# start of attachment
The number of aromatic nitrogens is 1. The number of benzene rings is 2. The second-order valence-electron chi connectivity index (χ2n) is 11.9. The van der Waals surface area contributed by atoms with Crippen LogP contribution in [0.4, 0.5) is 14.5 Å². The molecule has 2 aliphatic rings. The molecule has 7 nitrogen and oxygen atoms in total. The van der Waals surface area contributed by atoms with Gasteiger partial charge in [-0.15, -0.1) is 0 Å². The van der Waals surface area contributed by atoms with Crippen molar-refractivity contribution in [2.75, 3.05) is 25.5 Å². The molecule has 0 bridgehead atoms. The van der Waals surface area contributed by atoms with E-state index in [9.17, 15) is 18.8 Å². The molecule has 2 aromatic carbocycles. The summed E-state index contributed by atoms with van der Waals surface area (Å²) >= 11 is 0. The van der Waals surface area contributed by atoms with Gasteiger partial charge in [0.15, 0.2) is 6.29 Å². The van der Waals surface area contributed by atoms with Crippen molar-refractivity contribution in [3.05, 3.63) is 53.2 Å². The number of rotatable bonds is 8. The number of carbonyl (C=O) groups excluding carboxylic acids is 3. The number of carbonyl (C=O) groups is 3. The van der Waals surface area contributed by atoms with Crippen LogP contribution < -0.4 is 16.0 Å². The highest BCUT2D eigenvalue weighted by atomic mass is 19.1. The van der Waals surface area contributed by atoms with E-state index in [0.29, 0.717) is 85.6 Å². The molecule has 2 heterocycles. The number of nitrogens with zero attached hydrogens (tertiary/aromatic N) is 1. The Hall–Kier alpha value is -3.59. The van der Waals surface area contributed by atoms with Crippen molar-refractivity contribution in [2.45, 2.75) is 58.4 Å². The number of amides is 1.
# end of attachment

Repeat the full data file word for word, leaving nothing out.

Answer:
The number of aromatic nitrogens is 1. The number of benzene rings is 2. The second-order valence-electron chi connectivity index (χ2n) is 11.9. The van der Waals surface area contributed by atoms with Crippen LogP contribution in [0.4, 0.5) is 14.5 Å². The molecule has 2 aliphatic rings. The molecule has 7 nitrogen and oxygen atoms in total. The van der Waals surface area contributed by atoms with Gasteiger partial charge in [-0.15, -0.1) is 0 Å². The van der Waals surface area contributed by atoms with Crippen molar-refractivity contribution in [2.75, 3.05) is 25.5 Å². The molecule has 0 bridgehead atoms. The van der Waals surface area contributed by atoms with E-state index in [9.17, 15) is 18.8 Å². The molecule has 2 aromatic carbocycles. The summed E-state index contributed by atoms with van der Waals surface area (Å²) >= 11 is 0. The van der Waals surface area contributed by atoms with Gasteiger partial charge in [0.15, 0.2) is 6.29 Å². The van der Waals surface area contributed by atoms with Crippen molar-refractivity contribution in [3.05, 3.63) is 53.2 Å². The number of rotatable bonds is 8. The number of carbonyl (C=O) groups excluding carboxylic acids is 3. The number of carbonyl (C=O) groups is 3. The van der Waals surface area contributed by atoms with Crippen LogP contribution < -0.4 is 16.0 Å². The highest BCUT2D eigenvalue weighted by atomic mass is 19.1. The van der Waals surface area contributed by atoms with E-state index in [0.29, 0.717) is 85.6 Å². The molecule has 2 heterocycles. The number of nitrogens with zero attached hydrogens (tertiary/aromatic N) is 1. The Hall–Kier alpha value is -3.59. The van der Waals surface area contributed by atoms with Crippen molar-refractivity contribution in [2.45, 2.75) is 58.4 Å². The number of amides is 1.